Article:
Louis Tomlinson and Franz Ferdinand are the latest music stars to pull gigs in Russia due to the conflict in Ukraine.
Nick Cave, Green Day and pop punk star Yungblud have also cancelled dates.
Tomlinson said his shows in Moscow, and in the Ukrainian capital Kyiv – which has been under attack from Russia – are postponed “until further notice”.
“The safety of my fans is my priority and my thoughts go out to the people of Ukraine and all those suffering from this needless war,” he posted online.
The singer had been due to appear at Kyiv’s Stereo Plaza and Moscow’s Crocus City Hall in July.
Taking similar action, Nick Cave and the Bad Seeds said on Tuesday that they too had “no choice but to cancel” their shows in Russian and Ukraine.
“We pray that this madness is brought to an end soon,” they wrote.
Other acts already confirmed to have scrapped performances include US noise rock band Health and Russian rapper Oxxxymiron.
While announcing the cancellation of their summer gigs in Moscow and St Petersburg, Franz Ferdinand noted their love of Russian culture but condemned the state’s attack on its neighbour.
“We love Russia,” they wrote. “This great country has inspired our band through its art and literature and since we first played there seventeen years ago, we have built a rich and deep relationship with our Russian fans.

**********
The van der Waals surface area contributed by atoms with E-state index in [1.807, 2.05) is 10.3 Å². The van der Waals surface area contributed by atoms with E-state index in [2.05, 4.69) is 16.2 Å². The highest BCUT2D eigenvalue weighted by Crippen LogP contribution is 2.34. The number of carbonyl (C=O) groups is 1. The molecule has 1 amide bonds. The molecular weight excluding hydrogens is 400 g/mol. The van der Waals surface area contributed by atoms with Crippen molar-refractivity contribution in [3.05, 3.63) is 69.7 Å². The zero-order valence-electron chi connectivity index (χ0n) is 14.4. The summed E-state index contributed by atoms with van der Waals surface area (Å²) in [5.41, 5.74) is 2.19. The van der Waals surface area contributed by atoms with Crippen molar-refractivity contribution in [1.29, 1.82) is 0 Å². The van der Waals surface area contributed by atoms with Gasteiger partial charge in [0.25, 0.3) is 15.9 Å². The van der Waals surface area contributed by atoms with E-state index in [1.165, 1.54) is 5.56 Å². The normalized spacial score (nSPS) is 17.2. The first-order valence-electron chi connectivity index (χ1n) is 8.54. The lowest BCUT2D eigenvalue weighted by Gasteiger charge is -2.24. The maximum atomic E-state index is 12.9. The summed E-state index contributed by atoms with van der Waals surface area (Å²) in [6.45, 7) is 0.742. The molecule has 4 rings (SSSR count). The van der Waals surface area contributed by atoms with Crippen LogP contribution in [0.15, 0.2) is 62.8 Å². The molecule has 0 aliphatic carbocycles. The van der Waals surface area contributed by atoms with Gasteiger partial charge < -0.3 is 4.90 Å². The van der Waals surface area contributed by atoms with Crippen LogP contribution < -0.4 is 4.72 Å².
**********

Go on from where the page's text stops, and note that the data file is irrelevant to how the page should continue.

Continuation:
“Since Thursday morning, we have spoken to many of our friends in Russia via social media and have encountered unanimous opposition to this violence and solidarity with our Ukrainian friends,” they added.
“We know you see the madness of your country’s leadership. We know you do not want war. We do not want war.”
The Glasgow act went on to say they looked forward to the day they could return “in a time of peace”.
On Monday, the Russian State Ballet of Siberia cancelled its remaining UK tour dates “due to the current shocking circumstances unfolding in Ukraine”.
Theatres in Bristol, Wolverhampton, Northampton, Edinburgh, Bournemouth, Southend and Peterborough had already cancelled visits by the ballet company.